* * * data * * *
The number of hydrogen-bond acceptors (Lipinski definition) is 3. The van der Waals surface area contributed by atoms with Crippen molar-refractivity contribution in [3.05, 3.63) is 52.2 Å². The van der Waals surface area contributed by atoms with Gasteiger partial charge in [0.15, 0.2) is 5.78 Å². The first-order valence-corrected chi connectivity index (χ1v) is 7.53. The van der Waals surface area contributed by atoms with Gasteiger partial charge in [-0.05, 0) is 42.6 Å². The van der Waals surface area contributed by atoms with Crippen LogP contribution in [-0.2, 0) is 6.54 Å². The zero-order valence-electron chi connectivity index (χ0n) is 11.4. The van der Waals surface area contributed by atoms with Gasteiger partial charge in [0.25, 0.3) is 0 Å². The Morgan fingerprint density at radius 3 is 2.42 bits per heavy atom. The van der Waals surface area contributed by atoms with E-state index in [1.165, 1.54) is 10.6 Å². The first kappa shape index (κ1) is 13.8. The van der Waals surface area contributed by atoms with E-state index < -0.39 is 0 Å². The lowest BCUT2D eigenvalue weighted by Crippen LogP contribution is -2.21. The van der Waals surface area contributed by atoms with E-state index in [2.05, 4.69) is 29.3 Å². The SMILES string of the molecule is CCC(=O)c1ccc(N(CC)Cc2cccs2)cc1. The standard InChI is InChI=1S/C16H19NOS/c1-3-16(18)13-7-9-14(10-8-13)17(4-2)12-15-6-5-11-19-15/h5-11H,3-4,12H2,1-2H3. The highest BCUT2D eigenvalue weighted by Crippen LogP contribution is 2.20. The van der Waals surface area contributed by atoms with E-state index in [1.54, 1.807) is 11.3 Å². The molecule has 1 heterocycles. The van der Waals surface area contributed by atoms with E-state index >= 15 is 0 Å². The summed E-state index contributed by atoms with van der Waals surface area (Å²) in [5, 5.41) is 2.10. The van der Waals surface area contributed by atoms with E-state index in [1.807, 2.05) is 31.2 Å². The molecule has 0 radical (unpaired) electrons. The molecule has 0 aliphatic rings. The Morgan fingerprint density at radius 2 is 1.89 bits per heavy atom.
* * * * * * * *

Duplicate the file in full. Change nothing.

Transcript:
The number of hydrogen-bond acceptors (Lipinski definition) is 3. The van der Waals surface area contributed by atoms with Crippen molar-refractivity contribution in [3.05, 3.63) is 52.2 Å². The van der Waals surface area contributed by atoms with Gasteiger partial charge in [0.15, 0.2) is 5.78 Å². The first-order valence-corrected chi connectivity index (χ1v) is 7.53. The van der Waals surface area contributed by atoms with Gasteiger partial charge in [-0.05, 0) is 42.6 Å². The van der Waals surface area contributed by atoms with Crippen LogP contribution in [-0.2, 0) is 6.54 Å². The zero-order valence-electron chi connectivity index (χ0n) is 11.4. The van der Waals surface area contributed by atoms with Gasteiger partial charge in [0.25, 0.3) is 0 Å². The Morgan fingerprint density at radius 3 is 2.42 bits per heavy atom. The van der Waals surface area contributed by atoms with E-state index in [1.165, 1.54) is 10.6 Å². The first kappa shape index (κ1) is 13.8. The van der Waals surface area contributed by atoms with E-state index < -0.39 is 0 Å². The lowest BCUT2D eigenvalue weighted by Crippen LogP contribution is -2.21. The van der Waals surface area contributed by atoms with E-state index in [2.05, 4.69) is 29.3 Å². The SMILES string of the molecule is CCC(=O)c1ccc(N(CC)Cc2cccs2)cc1. The standard InChI is InChI=1S/C16H19NOS/c1-3-16(18)13-7-9-14(10-8-13)17(4-2)12-15-6-5-11-19-15/h5-11H,3-4,12H2,1-2H3. The highest BCUT2D eigenvalue weighted by Crippen LogP contribution is 2.20. The van der Waals surface area contributed by atoms with E-state index in [1.54, 1.807) is 11.3 Å². The molecule has 1 heterocycles. The van der Waals surface area contributed by atoms with E-state index >= 15 is 0 Å². The summed E-state index contributed by atoms with van der Waals surface area (Å²) in [5, 5.41) is 2.10. The van der Waals surface area contributed by atoms with E-state index in [1.807, 2.05) is 31.2 Å². The molecule has 0 radical (unpaired) electrons. The molecule has 0 aliphatic rings. The Morgan fingerprint density at radius 2 is 1.89 bits per heavy atom.